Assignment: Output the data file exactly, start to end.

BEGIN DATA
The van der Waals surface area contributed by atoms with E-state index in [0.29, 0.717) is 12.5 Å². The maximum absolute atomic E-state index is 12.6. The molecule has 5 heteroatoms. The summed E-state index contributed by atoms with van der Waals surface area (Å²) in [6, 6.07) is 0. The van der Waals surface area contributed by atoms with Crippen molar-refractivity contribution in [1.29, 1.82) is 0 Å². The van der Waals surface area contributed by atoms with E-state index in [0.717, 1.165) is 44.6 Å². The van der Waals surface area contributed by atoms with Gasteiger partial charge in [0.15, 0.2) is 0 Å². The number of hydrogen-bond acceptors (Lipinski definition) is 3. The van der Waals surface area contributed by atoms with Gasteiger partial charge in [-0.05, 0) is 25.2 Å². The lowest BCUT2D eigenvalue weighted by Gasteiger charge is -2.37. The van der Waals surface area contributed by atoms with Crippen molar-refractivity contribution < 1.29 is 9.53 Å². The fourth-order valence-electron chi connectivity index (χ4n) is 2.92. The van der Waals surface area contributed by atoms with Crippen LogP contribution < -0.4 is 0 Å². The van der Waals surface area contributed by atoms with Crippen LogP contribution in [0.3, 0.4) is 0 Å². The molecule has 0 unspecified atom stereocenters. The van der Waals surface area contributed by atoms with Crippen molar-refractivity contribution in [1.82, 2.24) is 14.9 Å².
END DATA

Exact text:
The van der Waals surface area contributed by atoms with E-state index in [0.29, 0.717) is 12.5 Å². The maximum absolute atomic E-state index is 12.6. The molecule has 5 heteroatoms. The summed E-state index contributed by atoms with van der Waals surface area (Å²) in [6, 6.07) is 0. The van der Waals surface area contributed by atoms with Crippen molar-refractivity contribution in [1.29, 1.82) is 0 Å². The van der Waals surface area contributed by atoms with E-state index in [0.717, 1.165) is 44.6 Å². The van der Waals surface area contributed by atoms with Gasteiger partial charge in [0.15, 0.2) is 0 Å². The number of hydrogen-bond acceptors (Lipinski definition) is 3. The van der Waals surface area contributed by atoms with Gasteiger partial charge in [-0.05, 0) is 25.2 Å². The lowest BCUT2D eigenvalue weighted by Gasteiger charge is -2.37. The van der Waals surface area contributed by atoms with Crippen molar-refractivity contribution < 1.29 is 9.53 Å². The fourth-order valence-electron chi connectivity index (χ4n) is 2.92. The van der Waals surface area contributed by atoms with Crippen LogP contribution < -0.4 is 0 Å². The van der Waals surface area contributed by atoms with Crippen LogP contribution in [0.3, 0.4) is 0 Å². The molecule has 0 unspecified atom stereocenters. The van der Waals surface area contributed by atoms with Crippen molar-refractivity contribution in [1.82, 2.24) is 14.9 Å².